2020 | Development

Gaithersburg residents push back on proposal for crematorium

Neighbors fear environmental impact; funeral home says it would provide a needed service

share this

Some Gaithersburg residents have organized in opposition to a proposal to build a crematorium.

Photo via Rob Bindeman

Some Gaithersburg residents are fighting back against a proposal to build a crematorium in their neighborhood.

This year, DeVol Funeral Home, on East Deer Park Drive, submitted a plan to the Gaithersburg City Council to convert a single-family home on an adjacent lot into a crematorium. The facility would continue to look like a house, according to the plan, with the front acting as a parlor. DeVol plans to add a 600-square-foot addition to the back of the building to house the crematory.

Residents in the neighborhood fear the gases emitted by the incinerator will increase pollution or cause respiratory problems, according to Jennifer Jackson, who lives near the funeral home.

They also worry that the development will reduce their property values.

During a recent Gaithersburg City Council meeting, the funeral home’s owner, Bob DeVol, said the crematorium will be indiscernible from other homes in the community.

“I envision nobody would even know this is a crematory,” DeVol said. “There won’t be signage. … It should just look like another residence in the neighborhood.”

But Jackson said crematoriums should be considered an industrial business and prohibited from being built in a residential neighborhood at all.

“There’s nothing they can tell me … that will make me believe an incinerator in a residential community is safe for me, for my family or for pets,” Jackson said. “The ultimate goal, I think, is for DeVol’s application to be denied and they place the crematorium in an industrial park.”

During a public hearing about the project last month, DeVol said the cremation services would help “better serve” families in Gaithersburg.

Now, his business uses a crematorium in Alexandria, Va., for services. He said that since 1990, the funeral home has seen the percentage of families seeking cremation services increase from 15% to about 50%.

“We feel it would be something very good for our families that we can provide to them,” DeVol said. “We’re dealing with many different cultures … in Gaithersburg that are not doing cremations in our community because they want to be part of the process from start to finish.”

In recent years, cremations have surpassed burials as the most common end-of-life option, according to the National Funeral Directors Association. Cremation is usually marketed as a more environmentally friendly option.

Some research suggests that cremations release air pollutants that can be harmful to the environment or reduce nearby air quality. Several research studies say there haven’t been enough studies about health implications of crematoriums in residential areas to definitively say if it is harmful.

Jeffrey Barron, an environmental professional with Matthew’s Environmental Services, said there will be no visible smoke or odor produced by the crematorium. He said there are rigorous federal and state standards the equipment must meet before being installed and that it is inspected at least annually.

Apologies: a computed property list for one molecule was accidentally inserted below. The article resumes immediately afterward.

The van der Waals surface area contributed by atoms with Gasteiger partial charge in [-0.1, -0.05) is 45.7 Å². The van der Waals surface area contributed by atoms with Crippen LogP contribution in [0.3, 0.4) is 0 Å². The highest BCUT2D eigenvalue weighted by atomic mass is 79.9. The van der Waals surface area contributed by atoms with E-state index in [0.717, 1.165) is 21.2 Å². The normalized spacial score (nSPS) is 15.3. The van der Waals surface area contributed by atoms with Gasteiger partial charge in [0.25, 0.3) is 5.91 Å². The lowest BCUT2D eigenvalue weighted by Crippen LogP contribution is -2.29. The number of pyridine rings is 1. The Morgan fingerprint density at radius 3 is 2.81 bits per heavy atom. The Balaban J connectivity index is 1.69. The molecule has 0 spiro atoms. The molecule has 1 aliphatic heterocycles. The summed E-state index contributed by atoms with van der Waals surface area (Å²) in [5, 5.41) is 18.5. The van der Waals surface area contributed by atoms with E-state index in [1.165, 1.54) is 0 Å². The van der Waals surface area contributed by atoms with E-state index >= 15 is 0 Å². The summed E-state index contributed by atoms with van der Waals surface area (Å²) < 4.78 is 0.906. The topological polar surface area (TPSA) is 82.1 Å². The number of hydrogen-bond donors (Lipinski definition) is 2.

When asked about the impact of the crematorium on the neighborhood, Scott Wallace, an attorney from Miles & Stockbridge representing DeVol, said, “There is no impact.”

“In many ways because of the technology involved … it functions so efficiently to eliminate smoke and odor. It operates in many ways more efficiently and more safely than a fireplace would,” Wallace said.

The group of residents who oppose the new crematorium say they feel the City Council does not respect the east side of Gaithersburg, a diverse community that is considered less affluent than other areas of the city.

Instead, Jackson said, council members “dump” unwanted and thinly vetted projects in the neighborhood.

“What it comes down to is this is environmental racism,” Jackson said. “People think racism and disenfranchisement is a man in a hood terrorizing communities, but it’s not like that at all. It’s disenfranchising entire communities by … doing things that cause higher risk of health problems, lower property values and deciding communities like ours are not desirable.”

But DeVol argued that Gaithersburg’s diversity is the driving force behind the project.

He said that because the city is so diverse, there are many residents with religious beliefs that require cremation, and some require the process to be overseen closely by family members.

“For us not having the facility, (the Alexandria facility) charges additional fees and they limit the number of people … which limits the number of people who can participate, which can be very difficult,” DeVol said.

In an email to Bethesda Beat on Friday, Rob Bindeman said the City Council should deny the application to ensure “that a residential neighborhood serves the people that live there.”

“People deserve parks and schools near their homes,” Bindeman wrote. “Not a toxic crematorium.”

In an interview on Wednesday, Gaithersburg Mayor Jud Ashman said council members are reading all of the comments and concerns residents submit about the project.

Comments will be accepted until Sept. 16.

“Anybody who’d like to submit something, it will be considered,” Ashman said. “The council and I read through all of that feedback.”

The City Council will review and vote on the project during a meeting on Oct. 5.

Caitlynn Peetz can be reached at caitlynn.peetz@bethesdamagazine.com